State schools plan wins approval

U.S. requires system to ensure accountability

No Child Left Behind Act

April 02, 2003|By Laura Loh | Laura Loh,SUN STAFF

Maryland yesterday became the seventh state to win federal approval for a plan to hold schools accountable for student performance, as required under the 2001 No Child Left Behind Act.

U.S. Education Secretary Rod Paige made the announcement during a visit to Hillsmere Elementary School in Annapolis, a high-poverty school that made gains in reading assessments after Anne Arundel County officials singled it out years ago for low test scores.

"We've done a great job in this nation in educating some of our children, but we are interested in educating all of our children," Paige told an audience of educators and children as he stood against a wall plastered with pupils' colorful drawings.

Maryland and other states earlier this year submitted accountability plans to show they will require the same academic standards of students from disadvantaged backgrounds as they do students from groups that traditionally do well.

A key part of the federal law is the goal of making all children proficient in math and reading by 2014.

Each plan must show how a state intends to track the improvement of students grouped by race, poverty, lack of English proficiency and special education needs - rather than just the overall performance of a school - and set consequences for schools that fail to meet standards.

The accountability plans are a component of the education reform law, which aims to close achievement gaps between groups of students.

The law also requires that teachers be well-trained and parents be given the choice to remove their children from inadequate schools.

Paige praised Maryland schools Superintendent Nancy S. Grasmick, who last year overhauled the state's testing system so that it produces individual student scores instead of only schoolwide averages.

The secretary said Maryland was one of the first states to "reorganize its entire accountability system," at a time when every state is grappling with how to follow the federal guidelines for education reform.

"It's a message to all of us that this is a completely doable deal," Paige said.

Grasmick beamed and kissed Paige on the cheek as he handed her a letter confirming that the state has joined Colorado, Indiana, Ohio, Massachusetts, New York and Mississippi in receiving approval for the plan. The remaining states' plans are in various stages of review and revision.

"I'm totally thrilled," Grasmick said after the ceremony. The next step, she said, will be for the state to determine what it means to be "proficient" in reading and math.

That will happen this summer, when officials analyze the results of the first Maryland School Assessment - the state's new test, administered for the first time last month - and decide what scores represent basic, proficient and advanced skills.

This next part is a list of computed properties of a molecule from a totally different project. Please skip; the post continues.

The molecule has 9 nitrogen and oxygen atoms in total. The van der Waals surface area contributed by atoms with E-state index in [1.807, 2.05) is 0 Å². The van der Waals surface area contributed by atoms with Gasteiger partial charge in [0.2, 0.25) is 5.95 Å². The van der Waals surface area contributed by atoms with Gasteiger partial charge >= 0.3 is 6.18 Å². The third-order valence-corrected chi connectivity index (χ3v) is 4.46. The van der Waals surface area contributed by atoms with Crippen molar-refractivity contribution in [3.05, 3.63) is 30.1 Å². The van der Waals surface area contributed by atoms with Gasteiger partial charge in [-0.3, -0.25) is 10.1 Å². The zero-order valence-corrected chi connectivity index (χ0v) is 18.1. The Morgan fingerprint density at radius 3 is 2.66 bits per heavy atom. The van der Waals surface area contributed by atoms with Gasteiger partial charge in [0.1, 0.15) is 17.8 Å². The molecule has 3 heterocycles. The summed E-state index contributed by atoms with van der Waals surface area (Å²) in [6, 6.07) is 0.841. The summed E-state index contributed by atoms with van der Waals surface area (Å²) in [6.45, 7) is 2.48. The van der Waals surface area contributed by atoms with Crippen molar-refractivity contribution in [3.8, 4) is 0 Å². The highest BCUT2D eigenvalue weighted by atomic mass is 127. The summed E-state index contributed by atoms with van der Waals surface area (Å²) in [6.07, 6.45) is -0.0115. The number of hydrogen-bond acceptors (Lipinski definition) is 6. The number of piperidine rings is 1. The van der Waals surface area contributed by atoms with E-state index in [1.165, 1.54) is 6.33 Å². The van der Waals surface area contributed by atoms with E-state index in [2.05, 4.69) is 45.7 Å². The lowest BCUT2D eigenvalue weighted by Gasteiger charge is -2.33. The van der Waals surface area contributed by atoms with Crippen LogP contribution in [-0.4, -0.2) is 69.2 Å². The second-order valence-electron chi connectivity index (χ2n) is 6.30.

Gov. Robert L. Ehrlich and Anne Arundel County officials also attended yesterday's ceremony and joined Paige in visiting classrooms and interacting with pupils.

Among the major components of Maryland's accountability plan:

Every school must demonstrate "adequate yearly progress" in 19 categories, including the math and reading performances of five racial groups - white, black, Hispanic, Asian and Native American - as well as low-income, special education and students whose native languages are not English.

Schools that do not make progress in at least one category will be singled out, and those that fail to meet achievement targets will be subject to penalties and state oversight.

All schools must meet goals set by the state every three years, which are expressed in the percentage of proficient students, between now and 2014.

The push toward statewide proficiency must include severely disabled children and students in juvenile correctional institutions and schools for the deaf and blind.

Officials in some states are worried that the federal government's stringent demands will cause large numbers of schools to be deemed inadequate.

But Grasmick said she doesn't share those concerns.

"We think it's kind of a waste of time to predict which schools aren't going to make it," the superintendent said. "We think [schools] are going to double their efforts to meet the requirements."

One of the most valuable aspects of the new accountability plan, Grasmick said, is that educators will be forced to confront problems facing specific groups of students.

"No children will be hidden behind the averages for each school," she said.

Hillsmere Principal Raymond Bibeault said he is looking forward to being evaluated on the state's new terms. "It's going to be very valuable information for us," he said. "We see it really as, hopefully, a validation that we are doing well."

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